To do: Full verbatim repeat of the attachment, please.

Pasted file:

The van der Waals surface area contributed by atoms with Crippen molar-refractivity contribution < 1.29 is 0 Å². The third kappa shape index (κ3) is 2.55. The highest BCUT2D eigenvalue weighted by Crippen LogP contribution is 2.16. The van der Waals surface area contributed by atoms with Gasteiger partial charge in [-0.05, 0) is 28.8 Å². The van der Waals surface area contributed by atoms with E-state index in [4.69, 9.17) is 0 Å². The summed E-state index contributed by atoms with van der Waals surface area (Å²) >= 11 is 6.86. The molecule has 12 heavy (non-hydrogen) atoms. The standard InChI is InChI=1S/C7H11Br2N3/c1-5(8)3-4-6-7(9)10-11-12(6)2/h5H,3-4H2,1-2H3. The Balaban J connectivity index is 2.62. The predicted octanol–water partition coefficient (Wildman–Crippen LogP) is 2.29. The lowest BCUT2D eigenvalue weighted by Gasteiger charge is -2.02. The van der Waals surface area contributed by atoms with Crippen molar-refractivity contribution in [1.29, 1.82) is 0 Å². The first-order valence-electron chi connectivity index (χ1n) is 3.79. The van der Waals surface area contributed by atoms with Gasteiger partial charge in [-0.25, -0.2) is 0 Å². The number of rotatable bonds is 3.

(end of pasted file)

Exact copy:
The van der Waals surface area contributed by atoms with Crippen molar-refractivity contribution < 1.29 is 0 Å². The third kappa shape index (κ3) is 2.55. The highest BCUT2D eigenvalue weighted by Crippen LogP contribution is 2.16. The van der Waals surface area contributed by atoms with Gasteiger partial charge in [-0.05, 0) is 28.8 Å². The van der Waals surface area contributed by atoms with E-state index in [4.69, 9.17) is 0 Å². The summed E-state index contributed by atoms with van der Waals surface area (Å²) >= 11 is 6.86. The molecule has 12 heavy (non-hydrogen) atoms. The standard InChI is InChI=1S/C7H11Br2N3/c1-5(8)3-4-6-7(9)10-11-12(6)2/h5H,3-4H2,1-2H3. The Balaban J connectivity index is 2.62. The predicted octanol–water partition coefficient (Wildman–Crippen LogP) is 2.29. The lowest BCUT2D eigenvalue weighted by Gasteiger charge is -2.02. The van der Waals surface area contributed by atoms with Crippen molar-refractivity contribution in [1.29, 1.82) is 0 Å². The first-order valence-electron chi connectivity index (χ1n) is 3.79. The van der Waals surface area contributed by atoms with Gasteiger partial charge in [-0.25, -0.2) is 0 Å². The number of rotatable bonds is 3.